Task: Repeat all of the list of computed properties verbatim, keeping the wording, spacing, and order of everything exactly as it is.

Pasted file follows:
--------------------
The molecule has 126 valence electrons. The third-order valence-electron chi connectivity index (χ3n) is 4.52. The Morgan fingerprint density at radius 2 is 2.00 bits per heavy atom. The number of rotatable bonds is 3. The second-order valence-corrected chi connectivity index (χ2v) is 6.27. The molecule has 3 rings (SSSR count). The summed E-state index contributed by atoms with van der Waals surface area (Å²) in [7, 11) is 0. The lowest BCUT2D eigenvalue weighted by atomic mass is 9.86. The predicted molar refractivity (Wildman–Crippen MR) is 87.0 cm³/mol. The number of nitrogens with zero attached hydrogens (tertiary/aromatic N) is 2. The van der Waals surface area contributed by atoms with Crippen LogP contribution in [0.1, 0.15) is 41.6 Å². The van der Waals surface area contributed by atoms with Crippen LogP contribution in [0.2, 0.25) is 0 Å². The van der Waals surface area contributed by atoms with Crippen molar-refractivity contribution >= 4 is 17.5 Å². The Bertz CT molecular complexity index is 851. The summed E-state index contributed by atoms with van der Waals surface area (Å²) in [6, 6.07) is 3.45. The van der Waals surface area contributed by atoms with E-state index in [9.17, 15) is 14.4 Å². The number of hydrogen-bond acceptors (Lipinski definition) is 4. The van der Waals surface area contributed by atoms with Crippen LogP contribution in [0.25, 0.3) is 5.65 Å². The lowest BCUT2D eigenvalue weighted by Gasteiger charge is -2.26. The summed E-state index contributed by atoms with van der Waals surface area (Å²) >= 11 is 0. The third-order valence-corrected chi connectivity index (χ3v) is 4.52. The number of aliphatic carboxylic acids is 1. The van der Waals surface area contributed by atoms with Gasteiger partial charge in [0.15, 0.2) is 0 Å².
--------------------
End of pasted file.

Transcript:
The molecule has 126 valence electrons. The third-order valence-electron chi connectivity index (χ3n) is 4.52. The Morgan fingerprint density at radius 2 is 2.00 bits per heavy atom. The number of rotatable bonds is 3. The second-order valence-corrected chi connectivity index (χ2v) is 6.27. The molecule has 3 rings (SSSR count). The summed E-state index contributed by atoms with van der Waals surface area (Å²) in [7, 11) is 0. The lowest BCUT2D eigenvalue weighted by atomic mass is 9.86. The predicted molar refractivity (Wildman–Crippen MR) is 87.0 cm³/mol. The number of nitrogens with zero attached hydrogens (tertiary/aromatic N) is 2. The van der Waals surface area contributed by atoms with Crippen LogP contribution in [0.1, 0.15) is 41.6 Å². The van der Waals surface area contributed by atoms with Crippen LogP contribution in [0.2, 0.25) is 0 Å². The van der Waals surface area contributed by atoms with Crippen molar-refractivity contribution >= 4 is 17.5 Å². The Bertz CT molecular complexity index is 851. The summed E-state index contributed by atoms with van der Waals surface area (Å²) in [6, 6.07) is 3.45. The van der Waals surface area contributed by atoms with E-state index in [9.17, 15) is 14.4 Å². The number of hydrogen-bond acceptors (Lipinski definition) is 4. The van der Waals surface area contributed by atoms with Crippen LogP contribution in [0.25, 0.3) is 5.65 Å². The lowest BCUT2D eigenvalue weighted by Gasteiger charge is -2.26. The summed E-state index contributed by atoms with van der Waals surface area (Å²) >= 11 is 0. The third-order valence-corrected chi connectivity index (χ3v) is 4.52. The number of aliphatic carboxylic acids is 1. The van der Waals surface area contributed by atoms with Gasteiger partial charge in [0.15, 0.2) is 0 Å².